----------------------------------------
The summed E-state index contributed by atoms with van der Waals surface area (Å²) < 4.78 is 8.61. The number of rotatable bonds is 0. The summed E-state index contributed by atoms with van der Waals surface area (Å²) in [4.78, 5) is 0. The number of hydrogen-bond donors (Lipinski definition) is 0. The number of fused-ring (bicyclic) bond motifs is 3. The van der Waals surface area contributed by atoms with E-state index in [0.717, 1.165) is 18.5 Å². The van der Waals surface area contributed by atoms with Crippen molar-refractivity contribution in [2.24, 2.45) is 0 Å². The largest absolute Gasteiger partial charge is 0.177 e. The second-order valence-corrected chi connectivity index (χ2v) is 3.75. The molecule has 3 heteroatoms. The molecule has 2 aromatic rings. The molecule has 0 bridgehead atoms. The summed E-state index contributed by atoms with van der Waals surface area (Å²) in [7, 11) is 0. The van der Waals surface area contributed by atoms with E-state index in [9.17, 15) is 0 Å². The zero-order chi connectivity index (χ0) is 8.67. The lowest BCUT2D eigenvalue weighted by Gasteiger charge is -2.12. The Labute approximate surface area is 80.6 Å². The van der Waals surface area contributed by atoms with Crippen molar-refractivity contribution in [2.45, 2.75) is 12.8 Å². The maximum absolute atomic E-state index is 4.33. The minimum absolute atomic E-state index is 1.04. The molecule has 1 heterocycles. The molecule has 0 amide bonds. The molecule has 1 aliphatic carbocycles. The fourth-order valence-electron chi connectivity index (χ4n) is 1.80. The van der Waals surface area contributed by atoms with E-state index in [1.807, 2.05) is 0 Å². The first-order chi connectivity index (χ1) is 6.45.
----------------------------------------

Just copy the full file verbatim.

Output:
The summed E-state index contributed by atoms with van der Waals surface area (Å²) < 4.78 is 8.61. The number of rotatable bonds is 0. The summed E-state index contributed by atoms with van der Waals surface area (Å²) in [4.78, 5) is 0. The number of hydrogen-bond donors (Lipinski definition) is 0. The number of fused-ring (bicyclic) bond motifs is 3. The van der Waals surface area contributed by atoms with E-state index in [0.717, 1.165) is 18.5 Å². The van der Waals surface area contributed by atoms with Crippen molar-refractivity contribution in [2.24, 2.45) is 0 Å². The largest absolute Gasteiger partial charge is 0.177 e. The second-order valence-corrected chi connectivity index (χ2v) is 3.75. The molecule has 3 heteroatoms. The molecule has 2 aromatic rings. The molecule has 0 bridgehead atoms. The summed E-state index contributed by atoms with van der Waals surface area (Å²) in [7, 11) is 0. The van der Waals surface area contributed by atoms with E-state index in [9.17, 15) is 0 Å². The zero-order chi connectivity index (χ0) is 8.67. The lowest BCUT2D eigenvalue weighted by Gasteiger charge is -2.12. The Labute approximate surface area is 80.6 Å². The van der Waals surface area contributed by atoms with Crippen molar-refractivity contribution in [2.45, 2.75) is 12.8 Å². The maximum absolute atomic E-state index is 4.33. The minimum absolute atomic E-state index is 1.04. The molecule has 1 heterocycles. The molecule has 0 amide bonds. The molecule has 1 aliphatic carbocycles. The fourth-order valence-electron chi connectivity index (χ4n) is 1.80. The van der Waals surface area contributed by atoms with E-state index in [1.807, 2.05) is 0 Å². The first-order chi connectivity index (χ1) is 6.45.